Availability Analysis of IaaS Cloud Using Analytic Models

Availability Analysis of IaaS Cloud Using Analytic Models

Francesco Longo (Università degli Studi di Messina, Italy), Rahul Ghosh (Duke University, USA), Vijay K. Naik (IBM T. J. Watson Research Center, USA) and Kishor S. Trivedi (Duke University, USA)
DOI: 10.4018/978-1-4666-1631-8.ch008
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Abstract

Cloud based systems are inherently large scale. Failures in such a large distributed environment are quite common phenomena. To reduce the overall Cloud downtime and to provide a seamless service, providers need to assess the availability characteristics of their data centers. Such assessments can be done through controlled experimentations, large scale simulations and via analytic models. In the scale of Cloud, conducting repetitive experimentations or simulations might be costly and time consuming. Analytic models, on the other hand, can be used as a complement to small scale measurements and simulations since the analytic results can be obtained quickly. However, accurate analytic modeling requires dealing with large number of system states, leading to state-space explosion problem. To reduce the complexity of analysis, novel analytic methods are required. This chapter introduces the reader to a novel approach using interacting analytic sub-models and shows how such approach can deal with large scale Cloud availability analysis. The chapter puts the work in perspective of other existing and ongoing research in this area, describe how such approach can be useful to Cloud providers, especially in the case of federated scenarios, and summarize the open research questions that are yet to be solved.
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Introduction

Cloud computing is a model of Internet-based computing. An IaaS Cloud, such as Amazon EC2 and IBM SmatCloud Enterprise™ (Amazon EC2: www.ibm.com/services/us/en/cloud-enterprise/, 2011) delivers, on-demand, operating system (OS) instances provisioning computational resources in the form of VMs deployed in the Cloud provider’s data center. Requests submitted by the users are provisioned and served if the Cloud has enough available capacity in terms of physical machines (PMs). Large Cloud service providers such as IBM provide service level agreements (SLAs) regulating the availability of the Cloud service. Before committing an SLA to the customers of a Cloud, the service provider needs to carry out availability analysis of the infrastructure on which the Cloud service is hosted. This chapter shows how stochastic analytic models can be utilized for Cloud service availability analysis. It first provides a background on the subject describing how the problem is faced in the current literature. Then, it proposes an example of one-level monolithic model that can be used to analyze the availability of an IaaS Cloud. However, such monolithic models become intractable as the size of Cloud increases. To overcome this difficulty, the chapter illustrates the use of an interacting sub-models approach. Overall model solution is obtained by iteration over individual sub-model solutions. Comparison of the results with monolithic model shows that errors introduced by model decomposition are negligible. It also shows how closed form solutions of the sub-models can be obtained and demonstrate that the approach can scale for large size Clouds. The presence of three pools of PMs and the migration of them from one pool to another caused by failure events makes the model both novel, interesting and particularly suitable in federated environments. In order to automate the construction and solution of underlying Markov models, the authors use a variant of stochastic Petri net (SPN) called stochastic reward net (SRN). This paradigm is supported by SHARPE (Trivedi & Sahner, 2009) and Stochastic Petri Net Package (SPNP) (Hirel, Tuffin, & Trivedi, 2000) software packages.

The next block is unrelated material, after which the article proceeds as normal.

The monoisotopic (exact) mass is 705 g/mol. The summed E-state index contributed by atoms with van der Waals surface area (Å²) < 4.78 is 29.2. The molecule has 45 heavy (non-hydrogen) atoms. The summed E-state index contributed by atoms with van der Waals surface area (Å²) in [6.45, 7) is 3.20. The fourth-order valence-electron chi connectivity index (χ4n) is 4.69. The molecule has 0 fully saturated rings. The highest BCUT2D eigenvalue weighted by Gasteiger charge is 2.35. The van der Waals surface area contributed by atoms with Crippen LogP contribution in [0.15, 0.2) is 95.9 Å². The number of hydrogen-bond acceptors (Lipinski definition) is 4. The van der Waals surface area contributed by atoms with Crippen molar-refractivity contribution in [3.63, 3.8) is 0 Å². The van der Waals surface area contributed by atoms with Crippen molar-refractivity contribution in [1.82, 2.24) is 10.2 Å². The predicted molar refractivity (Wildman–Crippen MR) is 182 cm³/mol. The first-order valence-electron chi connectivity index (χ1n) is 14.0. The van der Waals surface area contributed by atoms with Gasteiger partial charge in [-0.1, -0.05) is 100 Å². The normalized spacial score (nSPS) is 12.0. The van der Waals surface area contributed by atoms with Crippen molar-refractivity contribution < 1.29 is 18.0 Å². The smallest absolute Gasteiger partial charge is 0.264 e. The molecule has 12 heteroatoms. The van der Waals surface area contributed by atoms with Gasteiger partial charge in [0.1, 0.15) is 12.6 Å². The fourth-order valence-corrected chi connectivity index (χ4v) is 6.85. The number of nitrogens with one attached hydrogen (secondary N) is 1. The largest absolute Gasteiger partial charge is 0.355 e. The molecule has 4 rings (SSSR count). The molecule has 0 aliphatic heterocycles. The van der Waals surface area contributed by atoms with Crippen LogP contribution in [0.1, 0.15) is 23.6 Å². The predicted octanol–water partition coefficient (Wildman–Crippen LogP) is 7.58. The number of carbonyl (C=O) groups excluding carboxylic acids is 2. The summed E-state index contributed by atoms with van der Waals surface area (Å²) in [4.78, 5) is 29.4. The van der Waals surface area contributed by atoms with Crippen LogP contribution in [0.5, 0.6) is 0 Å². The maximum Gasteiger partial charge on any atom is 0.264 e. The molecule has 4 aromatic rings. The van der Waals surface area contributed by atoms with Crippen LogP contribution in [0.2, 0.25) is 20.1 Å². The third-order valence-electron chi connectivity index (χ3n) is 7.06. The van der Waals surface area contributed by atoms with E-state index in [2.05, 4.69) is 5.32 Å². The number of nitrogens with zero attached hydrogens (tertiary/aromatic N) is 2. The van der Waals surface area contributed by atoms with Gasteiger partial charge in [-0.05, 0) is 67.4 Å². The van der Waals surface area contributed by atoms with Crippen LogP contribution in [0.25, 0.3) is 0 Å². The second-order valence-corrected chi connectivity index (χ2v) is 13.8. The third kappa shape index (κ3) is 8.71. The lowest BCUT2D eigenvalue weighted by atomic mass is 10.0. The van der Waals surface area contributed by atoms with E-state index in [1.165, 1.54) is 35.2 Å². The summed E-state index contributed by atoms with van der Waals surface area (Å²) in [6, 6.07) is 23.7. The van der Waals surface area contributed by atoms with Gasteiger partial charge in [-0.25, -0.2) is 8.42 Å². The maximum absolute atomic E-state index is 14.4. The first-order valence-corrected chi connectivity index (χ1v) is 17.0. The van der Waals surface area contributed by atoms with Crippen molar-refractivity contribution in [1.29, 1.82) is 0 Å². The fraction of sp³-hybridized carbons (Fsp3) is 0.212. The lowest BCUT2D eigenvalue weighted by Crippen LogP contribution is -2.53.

Rest of the chapter is organized as follows. Section II gives a background on the subject illustrating the state of the art. Section III provides an introduction to the formalism that will be used in the following to model the considered scenario. Section IV describes Cloud system model, assumptions and problem formulation. Section V, presents the monolithic SRN model. Interacting SRN sub-models are described in Section VI and their closed form solutions are presented in Section VII. Fixed point iteration among the interacting sub-models and proof of existence of a solution is shown in Section VIII. Results obtained from monolithic approach and interacting sub-models approach are compared in Section IX. Sections X and XI discuss how the approach can be used by Cloud providers, point out future challenges and highlight the benefit of decomposed models in the analysis of federation scenarios. The chapter concludes in Section XII.

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